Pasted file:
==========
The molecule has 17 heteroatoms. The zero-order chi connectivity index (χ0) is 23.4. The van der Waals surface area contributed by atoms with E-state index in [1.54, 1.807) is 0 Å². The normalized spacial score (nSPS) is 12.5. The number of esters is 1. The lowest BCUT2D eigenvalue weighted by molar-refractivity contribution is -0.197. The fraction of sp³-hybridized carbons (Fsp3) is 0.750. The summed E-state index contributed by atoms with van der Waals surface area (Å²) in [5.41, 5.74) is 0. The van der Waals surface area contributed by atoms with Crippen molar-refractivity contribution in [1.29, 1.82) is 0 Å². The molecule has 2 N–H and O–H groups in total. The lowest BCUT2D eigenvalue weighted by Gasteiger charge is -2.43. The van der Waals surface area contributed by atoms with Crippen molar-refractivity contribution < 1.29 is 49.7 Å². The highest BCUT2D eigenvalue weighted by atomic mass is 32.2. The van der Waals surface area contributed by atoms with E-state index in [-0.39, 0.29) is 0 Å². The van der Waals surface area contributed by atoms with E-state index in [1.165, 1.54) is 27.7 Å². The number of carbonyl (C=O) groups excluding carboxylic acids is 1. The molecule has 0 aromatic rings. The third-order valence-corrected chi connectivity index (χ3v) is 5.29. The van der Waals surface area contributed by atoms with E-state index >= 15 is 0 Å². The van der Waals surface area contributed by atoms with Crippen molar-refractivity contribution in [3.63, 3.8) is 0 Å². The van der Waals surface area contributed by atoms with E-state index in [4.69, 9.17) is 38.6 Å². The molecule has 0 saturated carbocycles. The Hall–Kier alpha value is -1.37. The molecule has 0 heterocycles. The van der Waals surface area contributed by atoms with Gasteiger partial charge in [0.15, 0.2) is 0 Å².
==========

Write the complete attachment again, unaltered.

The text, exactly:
The molecule has 17 heteroatoms. The zero-order chi connectivity index (χ0) is 23.4. The van der Waals surface area contributed by atoms with E-state index in [1.54, 1.807) is 0 Å². The normalized spacial score (nSPS) is 12.5. The number of esters is 1. The lowest BCUT2D eigenvalue weighted by molar-refractivity contribution is -0.197. The fraction of sp³-hybridized carbons (Fsp3) is 0.750. The summed E-state index contributed by atoms with van der Waals surface area (Å²) in [5.41, 5.74) is 0. The van der Waals surface area contributed by atoms with Crippen molar-refractivity contribution in [1.29, 1.82) is 0 Å². The molecule has 2 N–H and O–H groups in total. The lowest BCUT2D eigenvalue weighted by Gasteiger charge is -2.43. The van der Waals surface area contributed by atoms with Crippen molar-refractivity contribution < 1.29 is 49.7 Å². The highest BCUT2D eigenvalue weighted by atomic mass is 32.2. The van der Waals surface area contributed by atoms with E-state index in [-0.39, 0.29) is 0 Å². The van der Waals surface area contributed by atoms with E-state index in [1.165, 1.54) is 27.7 Å². The number of carbonyl (C=O) groups excluding carboxylic acids is 1. The molecule has 0 aromatic rings. The third-order valence-corrected chi connectivity index (χ3v) is 5.29. The van der Waals surface area contributed by atoms with E-state index >= 15 is 0 Å². The van der Waals surface area contributed by atoms with Crippen molar-refractivity contribution in [3.63, 3.8) is 0 Å². The van der Waals surface area contributed by atoms with E-state index in [4.69, 9.17) is 38.6 Å². The molecule has 0 saturated carbocycles. The Hall–Kier alpha value is -1.37. The molecule has 0 heterocycles. The van der Waals surface area contributed by atoms with Gasteiger partial charge in [0.15, 0.2) is 0 Å².